Plato's most distinguished student, Aristotle, is born. He enters Plato's Academy at the age of seventeen. After spending several years as tutor to Alexander the Great, Aristotle returns to Athens and founds the Lyceum. Among his writings are treatises on logic, metaphysics, ethics, politics, rhetoric and several on natural sciences. He dies in 322 BC.
Hellenistic Greece witnesses the new philosophy of the Cynics. Their leader, Diogenes, puts forth the first argument against conventional life. The Cynics believe that people should live naturally and strive for self-sufficiency.
The greatest dramatist of Hellenistic Greece, Menander, follows the comedic genre put forth by Aristophanes (the subject of which is romantic love).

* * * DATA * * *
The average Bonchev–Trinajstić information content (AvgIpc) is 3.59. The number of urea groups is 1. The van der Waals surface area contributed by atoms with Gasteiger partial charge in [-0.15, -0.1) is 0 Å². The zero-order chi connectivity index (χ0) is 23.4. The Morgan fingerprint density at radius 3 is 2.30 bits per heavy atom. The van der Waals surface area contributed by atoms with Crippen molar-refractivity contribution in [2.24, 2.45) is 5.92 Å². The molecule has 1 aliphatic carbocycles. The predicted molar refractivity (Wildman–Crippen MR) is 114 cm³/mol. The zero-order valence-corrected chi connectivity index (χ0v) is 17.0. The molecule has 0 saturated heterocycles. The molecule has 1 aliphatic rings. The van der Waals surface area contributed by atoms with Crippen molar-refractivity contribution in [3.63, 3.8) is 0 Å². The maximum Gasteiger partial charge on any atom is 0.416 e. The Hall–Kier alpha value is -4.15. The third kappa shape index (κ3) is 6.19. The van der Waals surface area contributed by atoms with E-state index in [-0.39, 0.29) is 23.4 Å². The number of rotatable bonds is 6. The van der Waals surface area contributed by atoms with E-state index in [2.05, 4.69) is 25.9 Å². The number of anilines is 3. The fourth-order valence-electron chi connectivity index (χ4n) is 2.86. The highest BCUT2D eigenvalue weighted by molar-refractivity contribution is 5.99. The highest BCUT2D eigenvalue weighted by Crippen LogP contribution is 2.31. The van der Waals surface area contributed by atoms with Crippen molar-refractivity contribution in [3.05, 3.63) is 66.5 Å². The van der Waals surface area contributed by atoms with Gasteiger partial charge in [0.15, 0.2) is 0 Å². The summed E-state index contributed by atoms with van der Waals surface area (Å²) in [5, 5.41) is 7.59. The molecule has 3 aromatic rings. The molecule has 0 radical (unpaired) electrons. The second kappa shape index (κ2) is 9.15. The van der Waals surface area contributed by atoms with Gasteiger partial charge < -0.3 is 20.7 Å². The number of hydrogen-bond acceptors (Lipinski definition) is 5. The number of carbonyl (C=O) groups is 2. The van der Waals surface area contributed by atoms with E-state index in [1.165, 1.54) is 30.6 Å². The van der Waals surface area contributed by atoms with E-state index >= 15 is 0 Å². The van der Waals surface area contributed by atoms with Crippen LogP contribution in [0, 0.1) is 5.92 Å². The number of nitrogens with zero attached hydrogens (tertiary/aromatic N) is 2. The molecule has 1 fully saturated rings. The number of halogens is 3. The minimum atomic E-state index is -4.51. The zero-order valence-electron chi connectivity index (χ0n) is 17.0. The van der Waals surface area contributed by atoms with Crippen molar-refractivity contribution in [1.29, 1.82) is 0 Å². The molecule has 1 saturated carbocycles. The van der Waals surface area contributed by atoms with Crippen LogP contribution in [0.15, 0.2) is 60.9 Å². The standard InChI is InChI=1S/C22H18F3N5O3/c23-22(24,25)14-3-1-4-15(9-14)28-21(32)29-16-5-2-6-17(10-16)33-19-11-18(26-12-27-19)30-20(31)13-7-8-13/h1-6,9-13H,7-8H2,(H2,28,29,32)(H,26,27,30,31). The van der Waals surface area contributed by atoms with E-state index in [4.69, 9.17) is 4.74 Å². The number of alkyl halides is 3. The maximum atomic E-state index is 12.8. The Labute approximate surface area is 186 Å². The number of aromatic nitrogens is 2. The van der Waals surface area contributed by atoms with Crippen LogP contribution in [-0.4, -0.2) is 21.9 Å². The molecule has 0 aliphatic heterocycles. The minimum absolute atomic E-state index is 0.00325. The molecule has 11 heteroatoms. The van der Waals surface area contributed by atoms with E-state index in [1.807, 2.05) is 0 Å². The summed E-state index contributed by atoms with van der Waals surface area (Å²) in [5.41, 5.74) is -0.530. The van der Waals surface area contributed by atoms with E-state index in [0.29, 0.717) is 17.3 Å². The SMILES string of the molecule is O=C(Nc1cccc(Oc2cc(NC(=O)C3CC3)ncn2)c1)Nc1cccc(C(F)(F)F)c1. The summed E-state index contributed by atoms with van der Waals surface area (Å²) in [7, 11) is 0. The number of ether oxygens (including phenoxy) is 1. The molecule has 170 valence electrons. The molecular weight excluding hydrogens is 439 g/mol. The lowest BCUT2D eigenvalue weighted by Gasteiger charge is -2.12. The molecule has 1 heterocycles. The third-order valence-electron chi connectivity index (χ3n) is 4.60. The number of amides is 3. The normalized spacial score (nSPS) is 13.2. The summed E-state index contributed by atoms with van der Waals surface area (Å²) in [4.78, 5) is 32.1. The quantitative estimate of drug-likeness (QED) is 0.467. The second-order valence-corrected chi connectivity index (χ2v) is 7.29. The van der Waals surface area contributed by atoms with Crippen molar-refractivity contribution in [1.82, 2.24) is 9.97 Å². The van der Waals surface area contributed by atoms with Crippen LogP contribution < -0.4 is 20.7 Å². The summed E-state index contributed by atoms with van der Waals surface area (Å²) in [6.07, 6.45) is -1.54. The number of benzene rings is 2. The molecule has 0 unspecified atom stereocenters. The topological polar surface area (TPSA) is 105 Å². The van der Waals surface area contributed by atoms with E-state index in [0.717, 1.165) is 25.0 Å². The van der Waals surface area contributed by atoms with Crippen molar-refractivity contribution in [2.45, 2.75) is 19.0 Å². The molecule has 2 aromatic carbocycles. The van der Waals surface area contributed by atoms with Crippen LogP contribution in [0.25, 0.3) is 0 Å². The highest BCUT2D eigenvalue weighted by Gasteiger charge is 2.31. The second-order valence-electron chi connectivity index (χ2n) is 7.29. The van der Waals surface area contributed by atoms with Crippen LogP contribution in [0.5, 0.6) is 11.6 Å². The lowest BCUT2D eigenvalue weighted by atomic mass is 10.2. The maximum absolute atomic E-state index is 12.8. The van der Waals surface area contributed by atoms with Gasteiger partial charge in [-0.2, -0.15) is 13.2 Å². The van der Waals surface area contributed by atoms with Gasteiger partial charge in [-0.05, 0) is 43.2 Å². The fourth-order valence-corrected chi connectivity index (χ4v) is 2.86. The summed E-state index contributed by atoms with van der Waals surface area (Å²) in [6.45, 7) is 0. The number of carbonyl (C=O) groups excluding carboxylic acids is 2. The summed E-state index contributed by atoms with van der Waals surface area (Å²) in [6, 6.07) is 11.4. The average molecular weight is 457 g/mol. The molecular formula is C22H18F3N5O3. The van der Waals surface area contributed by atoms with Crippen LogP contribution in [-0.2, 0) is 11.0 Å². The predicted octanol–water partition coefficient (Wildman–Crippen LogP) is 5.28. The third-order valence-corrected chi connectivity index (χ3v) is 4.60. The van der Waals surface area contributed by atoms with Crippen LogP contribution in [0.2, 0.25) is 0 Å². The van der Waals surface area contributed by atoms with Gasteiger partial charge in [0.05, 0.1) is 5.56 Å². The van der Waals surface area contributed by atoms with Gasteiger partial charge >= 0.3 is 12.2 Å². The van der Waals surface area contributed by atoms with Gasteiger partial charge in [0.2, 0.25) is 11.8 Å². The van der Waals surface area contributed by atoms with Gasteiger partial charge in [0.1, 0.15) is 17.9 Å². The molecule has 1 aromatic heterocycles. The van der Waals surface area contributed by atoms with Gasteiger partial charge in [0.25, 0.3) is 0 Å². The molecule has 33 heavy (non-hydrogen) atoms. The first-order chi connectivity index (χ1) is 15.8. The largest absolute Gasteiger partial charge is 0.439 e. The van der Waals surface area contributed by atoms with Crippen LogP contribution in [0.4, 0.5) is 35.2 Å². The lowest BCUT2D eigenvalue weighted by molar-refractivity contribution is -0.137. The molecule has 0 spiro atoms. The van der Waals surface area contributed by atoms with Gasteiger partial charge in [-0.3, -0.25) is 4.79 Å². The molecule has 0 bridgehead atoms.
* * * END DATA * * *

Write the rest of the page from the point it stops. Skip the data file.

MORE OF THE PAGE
Philip of Macedon, Alexander the Great's father, conquers Greece and is succeeded by his son two years later. At age twenty-two, Alexander begins his campaign to acquire new territory in Asia. Within four years, Alexander conquers the entire Persian Empire (including Asia Minor, Egypt, Persia, Syria and Mesopotamia). Alexander continues his campaign farther east and eventually returns to Persia in 323 BCE, where he dies of fever in Babylon. Before his death, Alexander was the ruler of the largest empire the world had seen. Hellenistic Greece, a combination of Greek and western Asian cultures, lasts from Alexander's time until the beginning of the Christian era.